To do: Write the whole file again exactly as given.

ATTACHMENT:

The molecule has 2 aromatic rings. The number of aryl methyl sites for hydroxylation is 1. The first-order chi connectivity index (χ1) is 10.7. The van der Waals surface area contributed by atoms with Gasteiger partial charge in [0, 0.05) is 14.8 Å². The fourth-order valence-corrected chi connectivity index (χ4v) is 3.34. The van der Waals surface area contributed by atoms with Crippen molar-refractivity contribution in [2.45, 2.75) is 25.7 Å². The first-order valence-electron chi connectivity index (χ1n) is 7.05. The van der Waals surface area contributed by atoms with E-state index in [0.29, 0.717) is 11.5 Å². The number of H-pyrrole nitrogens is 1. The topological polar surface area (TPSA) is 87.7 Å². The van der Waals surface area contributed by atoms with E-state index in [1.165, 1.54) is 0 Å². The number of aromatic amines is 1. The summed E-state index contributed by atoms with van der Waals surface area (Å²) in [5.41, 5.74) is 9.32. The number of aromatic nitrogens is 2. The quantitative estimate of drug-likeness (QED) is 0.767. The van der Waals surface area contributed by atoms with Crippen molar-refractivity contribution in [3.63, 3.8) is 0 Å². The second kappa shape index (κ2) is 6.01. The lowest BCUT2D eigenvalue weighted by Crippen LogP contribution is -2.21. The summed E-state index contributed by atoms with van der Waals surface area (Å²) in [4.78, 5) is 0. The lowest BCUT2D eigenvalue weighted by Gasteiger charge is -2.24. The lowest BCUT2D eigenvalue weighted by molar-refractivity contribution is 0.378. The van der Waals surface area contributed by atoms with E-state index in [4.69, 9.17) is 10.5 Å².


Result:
The molecule has 2 aromatic rings. The number of aryl methyl sites for hydroxylation is 1. The first-order chi connectivity index (χ1) is 10.7. The van der Waals surface area contributed by atoms with Gasteiger partial charge in [0, 0.05) is 14.8 Å². The fourth-order valence-corrected chi connectivity index (χ4v) is 3.34. The van der Waals surface area contributed by atoms with Crippen molar-refractivity contribution in [2.45, 2.75) is 25.7 Å². The first-order valence-electron chi connectivity index (χ1n) is 7.05. The van der Waals surface area contributed by atoms with E-state index in [0.29, 0.717) is 11.5 Å². The number of H-pyrrole nitrogens is 1. The topological polar surface area (TPSA) is 87.7 Å². The van der Waals surface area contributed by atoms with E-state index in [1.165, 1.54) is 0 Å². The number of aromatic amines is 1. The summed E-state index contributed by atoms with van der Waals surface area (Å²) in [5.41, 5.74) is 9.32. The number of aromatic nitrogens is 2. The quantitative estimate of drug-likeness (QED) is 0.767. The van der Waals surface area contributed by atoms with Crippen molar-refractivity contribution in [3.63, 3.8) is 0 Å². The second kappa shape index (κ2) is 6.01. The lowest BCUT2D eigenvalue weighted by Crippen LogP contribution is -2.21. The summed E-state index contributed by atoms with van der Waals surface area (Å²) in [4.78, 5) is 0. The lowest BCUT2D eigenvalue weighted by Gasteiger charge is -2.24. The lowest BCUT2D eigenvalue weighted by molar-refractivity contribution is 0.378. The van der Waals surface area contributed by atoms with E-state index in [4.69, 9.17) is 10.5 Å².